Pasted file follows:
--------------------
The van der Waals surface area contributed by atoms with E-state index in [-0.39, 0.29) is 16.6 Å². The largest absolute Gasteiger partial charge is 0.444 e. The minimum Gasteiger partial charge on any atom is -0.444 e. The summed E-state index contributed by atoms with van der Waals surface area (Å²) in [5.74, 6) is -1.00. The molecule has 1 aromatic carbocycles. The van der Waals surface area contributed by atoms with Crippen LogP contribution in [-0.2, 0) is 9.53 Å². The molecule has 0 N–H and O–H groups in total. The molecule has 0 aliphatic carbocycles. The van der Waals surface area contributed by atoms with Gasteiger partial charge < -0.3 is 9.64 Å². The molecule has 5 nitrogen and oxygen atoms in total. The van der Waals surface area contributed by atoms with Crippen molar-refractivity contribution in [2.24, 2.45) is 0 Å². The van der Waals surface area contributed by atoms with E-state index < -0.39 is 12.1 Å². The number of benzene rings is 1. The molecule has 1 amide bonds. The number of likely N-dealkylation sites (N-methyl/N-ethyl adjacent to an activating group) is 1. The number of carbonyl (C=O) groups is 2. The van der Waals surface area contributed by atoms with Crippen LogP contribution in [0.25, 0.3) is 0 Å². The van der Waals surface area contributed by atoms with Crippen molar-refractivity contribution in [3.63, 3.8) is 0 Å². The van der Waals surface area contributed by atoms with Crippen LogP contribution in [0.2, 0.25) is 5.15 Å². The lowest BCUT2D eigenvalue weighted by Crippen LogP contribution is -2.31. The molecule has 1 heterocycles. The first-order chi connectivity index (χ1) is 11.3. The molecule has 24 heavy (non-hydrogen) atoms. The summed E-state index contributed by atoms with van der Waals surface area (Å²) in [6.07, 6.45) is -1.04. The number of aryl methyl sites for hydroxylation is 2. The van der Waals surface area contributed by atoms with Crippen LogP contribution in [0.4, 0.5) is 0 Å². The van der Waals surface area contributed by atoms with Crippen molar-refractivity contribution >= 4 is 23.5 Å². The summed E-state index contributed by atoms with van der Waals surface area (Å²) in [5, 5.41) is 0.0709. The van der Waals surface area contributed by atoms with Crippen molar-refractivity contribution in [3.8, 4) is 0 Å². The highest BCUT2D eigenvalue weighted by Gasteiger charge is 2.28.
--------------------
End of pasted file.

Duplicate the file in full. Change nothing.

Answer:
The van der Waals surface area contributed by atoms with E-state index in [-0.39, 0.29) is 16.6 Å². The largest absolute Gasteiger partial charge is 0.444 e. The minimum Gasteiger partial charge on any atom is -0.444 e. The summed E-state index contributed by atoms with van der Waals surface area (Å²) in [5.74, 6) is -1.00. The molecule has 1 aromatic carbocycles. The van der Waals surface area contributed by atoms with Crippen LogP contribution in [-0.2, 0) is 9.53 Å². The molecule has 0 N–H and O–H groups in total. The molecule has 0 aliphatic carbocycles. The van der Waals surface area contributed by atoms with Gasteiger partial charge < -0.3 is 9.64 Å². The molecule has 5 nitrogen and oxygen atoms in total. The van der Waals surface area contributed by atoms with Crippen molar-refractivity contribution in [2.24, 2.45) is 0 Å². The van der Waals surface area contributed by atoms with E-state index < -0.39 is 12.1 Å². The number of benzene rings is 1. The molecule has 1 amide bonds. The number of likely N-dealkylation sites (N-methyl/N-ethyl adjacent to an activating group) is 1. The number of carbonyl (C=O) groups is 2. The van der Waals surface area contributed by atoms with Crippen LogP contribution in [0.25, 0.3) is 0 Å². The van der Waals surface area contributed by atoms with Crippen molar-refractivity contribution in [3.63, 3.8) is 0 Å². The van der Waals surface area contributed by atoms with Crippen LogP contribution in [0.2, 0.25) is 5.15 Å². The lowest BCUT2D eigenvalue weighted by Crippen LogP contribution is -2.31. The molecule has 1 heterocycles. The first-order chi connectivity index (χ1) is 11.3. The molecule has 24 heavy (non-hydrogen) atoms. The summed E-state index contributed by atoms with van der Waals surface area (Å²) in [6.07, 6.45) is -1.04. The number of aryl methyl sites for hydroxylation is 2. The van der Waals surface area contributed by atoms with Crippen LogP contribution in [0.4, 0.5) is 0 Å². The van der Waals surface area contributed by atoms with Crippen molar-refractivity contribution >= 4 is 23.5 Å². The summed E-state index contributed by atoms with van der Waals surface area (Å²) in [5, 5.41) is 0.0709. The van der Waals surface area contributed by atoms with Crippen molar-refractivity contribution in [3.8, 4) is 0 Å². The highest BCUT2D eigenvalue weighted by Gasteiger charge is 2.28.